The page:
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Glover v. Astrue

October 18, 2009

KIM GLOVER O/B/O A.S., PLAINTIFF,
v.
MICHAEL J. ASTRUE, COMMISSIONER OF THE SOCIAL SECURITY ADMINISTRATION, DEFENDANT.



The opinion of the court was delivered by: Andrew J. Wistrich United States Magistrate Judge

MEMORANDUM OF DECISION

Plaintiff's mother and guardian ad litem filed this action seeking reversal of the decision of defendant, the Commissioner of the Social Security Administration (the "Commissioner"), denying plaintiff's application for child's supplemental security income ("SSI") benefits. The parties have filed a Joint Stipulation ("JS") setting forth their contentions with respect to each disputed issue.

Administrative Proceedings

The parties are familiar with the procedural facts, which are summarized in the Joint Stipulation. [See JS 2]. Plaintiff protectively filed an application for child's SSI benefits on February 24, 2004. [JS 2]. Plaintiff was born in October 1994 and was thirteen years old when this action was filed. [Administrative Record ("AR") 15 ]. In a September 28, 2006 hearing decision that constitutes the Commissioner's final decision in this matter, an administrative law judge ("ALJ") denied plaintiff's application for child's SSI benefits on the ground that although plaintiff has severe impairments consisting of attention deficit hyperactivity disorder ("ADHD") and a conduct disorder, those impairments did not meet, medically equal, or functionally equal any impairment or combination of impairments listed in 20 C.F.R. Part 404, Subpart P, Appendix 1 (the "listing"). [AR 17 ].

Standard of Review

The Commissioner's denial of benefits should be disturbed only if it is not supported by substantial evidence or is based on legal error. Stout v. Comm'r Social Sec. Admin., 454 F.3d 1050, 1054 (9th Cir. 2006); Thomas v. Barnhart, 278 F.3d 947, 954 (9th Cir. 2002). "Substantial evidence" means "more than a mere scintilla, but less than a preponderance." Bayliss v. Barnhart, 427 F.3d 1211, 1214 n.1 (9th Cir. 2005). "It is such relevant evidence as a reasonable mind might accept as adequate to support a conclusion." Burch v. Barnhart, 400 F.3d 676, 679 (9th Cir. 2005)(internal quotation marks omitted). The court is required to review the record as a whole and to consider evidence detracting from the decision as well as evidence supporting the decision. Robbins v. Soc. Sec. Admin, 466 F.3d 880, 882 (9th Cir. 2006); Verduzco v. Apfel, 188 F.3d 1087, 1089 (9th Cir. 1999). "Where the evidence is susceptible to more than one rational interpretation, one of which supports the ALJ's decision, the ALJ's conclusion must be upheld." Thomas, 278 F.3d at 954 (citing Morgan v. Comm'r of Soc. Sec. Admin., 169 F.3d 595, 599 (9th Cir.1999)).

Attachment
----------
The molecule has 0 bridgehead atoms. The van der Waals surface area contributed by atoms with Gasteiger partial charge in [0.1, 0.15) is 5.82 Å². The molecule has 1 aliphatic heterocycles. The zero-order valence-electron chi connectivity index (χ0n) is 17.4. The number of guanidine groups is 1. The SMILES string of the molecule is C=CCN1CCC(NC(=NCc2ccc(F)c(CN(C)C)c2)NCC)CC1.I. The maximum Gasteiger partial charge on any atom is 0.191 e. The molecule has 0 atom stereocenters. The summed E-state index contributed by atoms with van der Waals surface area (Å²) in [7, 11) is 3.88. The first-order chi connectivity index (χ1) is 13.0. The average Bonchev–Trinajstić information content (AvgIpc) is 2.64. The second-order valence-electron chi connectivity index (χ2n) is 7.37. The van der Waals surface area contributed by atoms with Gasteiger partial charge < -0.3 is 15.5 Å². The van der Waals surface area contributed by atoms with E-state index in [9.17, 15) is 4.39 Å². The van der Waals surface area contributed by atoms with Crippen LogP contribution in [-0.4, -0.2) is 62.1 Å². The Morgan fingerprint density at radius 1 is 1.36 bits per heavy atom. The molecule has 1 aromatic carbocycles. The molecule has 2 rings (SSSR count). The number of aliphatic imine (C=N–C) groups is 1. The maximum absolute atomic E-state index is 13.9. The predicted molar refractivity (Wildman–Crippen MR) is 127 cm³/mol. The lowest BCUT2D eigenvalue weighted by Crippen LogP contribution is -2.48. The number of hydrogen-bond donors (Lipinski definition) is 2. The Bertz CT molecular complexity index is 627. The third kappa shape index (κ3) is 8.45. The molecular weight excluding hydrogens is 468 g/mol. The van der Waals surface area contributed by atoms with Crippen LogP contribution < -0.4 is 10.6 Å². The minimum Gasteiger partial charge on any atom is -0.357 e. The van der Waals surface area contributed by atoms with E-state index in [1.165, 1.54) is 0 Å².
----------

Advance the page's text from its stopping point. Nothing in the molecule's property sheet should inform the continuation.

Discussion

Standard governing childhood disability A child under the age of 18 is disabled within the meaning of the Social Security Act "if that individual has a medically determinable physical or mental impairment, which results in marked and severe functional limitations, and which can be expected to result in death or which has lasted or can be expected to last for a continuous period of not less than 12 months." 42 U.S.C. §1382c(a)(3)(C)(i)(as amended); see 20 C.F.R. § 416.906; see Merrill ex rel. Merrill v. Apfel, 224 F.3d 1083, 1085 (9th Cir. 2000) (citing section 1382c(a)(3)(C)(i)). The regulations governing the evaluation of childhood disability provide that "if the child's impairment or impairments do not meet, medically equal, or functionally equal in severity a listed impairment, the child is not disabled." Brown v. Callahan, 120 F.3d 1133, 1135 (10th Cir. 1997) (citing 20 C.F.R. § 416.928 (a)); see 20 C.F.R. §§ 416.902, 416.906, 416.924-416.926a (regulations concerning childhood disability standards).